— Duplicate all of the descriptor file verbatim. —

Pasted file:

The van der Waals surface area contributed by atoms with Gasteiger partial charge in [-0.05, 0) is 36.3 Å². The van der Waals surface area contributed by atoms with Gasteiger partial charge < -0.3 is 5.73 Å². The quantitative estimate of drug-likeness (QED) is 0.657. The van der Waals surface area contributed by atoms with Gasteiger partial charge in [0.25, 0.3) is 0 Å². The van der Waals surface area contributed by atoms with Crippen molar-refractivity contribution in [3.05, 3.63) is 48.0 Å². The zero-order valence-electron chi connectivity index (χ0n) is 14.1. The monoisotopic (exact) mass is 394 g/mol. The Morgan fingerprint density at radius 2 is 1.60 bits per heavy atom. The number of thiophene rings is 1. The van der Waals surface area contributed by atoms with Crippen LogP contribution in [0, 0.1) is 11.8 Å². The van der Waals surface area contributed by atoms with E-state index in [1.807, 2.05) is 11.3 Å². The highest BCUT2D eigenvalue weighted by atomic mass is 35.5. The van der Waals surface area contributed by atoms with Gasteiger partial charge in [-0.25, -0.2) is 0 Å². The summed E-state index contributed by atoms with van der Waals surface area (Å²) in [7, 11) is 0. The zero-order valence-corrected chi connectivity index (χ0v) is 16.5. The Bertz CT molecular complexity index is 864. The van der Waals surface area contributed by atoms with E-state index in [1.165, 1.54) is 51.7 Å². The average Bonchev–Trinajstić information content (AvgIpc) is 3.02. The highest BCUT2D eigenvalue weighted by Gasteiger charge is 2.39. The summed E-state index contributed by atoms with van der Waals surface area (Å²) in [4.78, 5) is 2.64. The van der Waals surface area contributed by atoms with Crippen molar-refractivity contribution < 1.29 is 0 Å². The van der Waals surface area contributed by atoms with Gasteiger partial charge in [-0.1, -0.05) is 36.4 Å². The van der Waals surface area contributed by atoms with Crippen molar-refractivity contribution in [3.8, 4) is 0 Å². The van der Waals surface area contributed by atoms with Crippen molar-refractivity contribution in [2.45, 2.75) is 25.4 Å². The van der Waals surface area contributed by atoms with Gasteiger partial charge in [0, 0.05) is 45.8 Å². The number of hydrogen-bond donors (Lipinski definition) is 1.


The van der Waals surface area contributed by atoms with Gasteiger partial charge in [-0.05, 0) is 36.3 Å². The van der Waals surface area contributed by atoms with Gasteiger partial charge < -0.3 is 5.73 Å². The quantitative estimate of drug-likeness (QED) is 0.657. The van der Waals surface area contributed by atoms with Gasteiger partial charge in [0.25, 0.3) is 0 Å². The van der Waals surface area contributed by atoms with Crippen molar-refractivity contribution in [3.05, 3.63) is 48.0 Å². The zero-order valence-electron chi connectivity index (χ0n) is 14.1. The monoisotopic (exact) mass is 394 g/mol. The Morgan fingerprint density at radius 2 is 1.60 bits per heavy atom. The number of thiophene rings is 1. The van der Waals surface area contributed by atoms with Crippen LogP contribution in [0, 0.1) is 11.8 Å². The van der Waals surface area contributed by atoms with E-state index in [1.807, 2.05) is 11.3 Å². The highest BCUT2D eigenvalue weighted by atomic mass is 35.5. The van der Waals surface area contributed by atoms with Gasteiger partial charge in [-0.25, -0.2) is 0 Å². The summed E-state index contributed by atoms with van der Waals surface area (Å²) in [7, 11) is 0. The zero-order valence-corrected chi connectivity index (χ0v) is 16.5. The Bertz CT molecular complexity index is 864. The van der Waals surface area contributed by atoms with E-state index in [1.165, 1.54) is 51.7 Å². The average Bonchev–Trinajstić information content (AvgIpc) is 3.02. The highest BCUT2D eigenvalue weighted by Gasteiger charge is 2.39. The summed E-state index contributed by atoms with van der Waals surface area (Å²) in [4.78, 5) is 2.64. The van der Waals surface area contributed by atoms with Crippen molar-refractivity contribution < 1.29 is 0 Å². The van der Waals surface area contributed by atoms with Gasteiger partial charge in [-0.1, -0.05) is 36.4 Å². The van der Waals surface area contributed by atoms with Crippen molar-refractivity contribution in [3.8, 4) is 0 Å². The van der Waals surface area contributed by atoms with Crippen molar-refractivity contribution in [2.45, 2.75) is 25.4 Å². The van der Waals surface area contributed by atoms with Gasteiger partial charge in [0, 0.05) is 45.8 Å². The number of hydrogen-bond donors (Lipinski definition) is 1.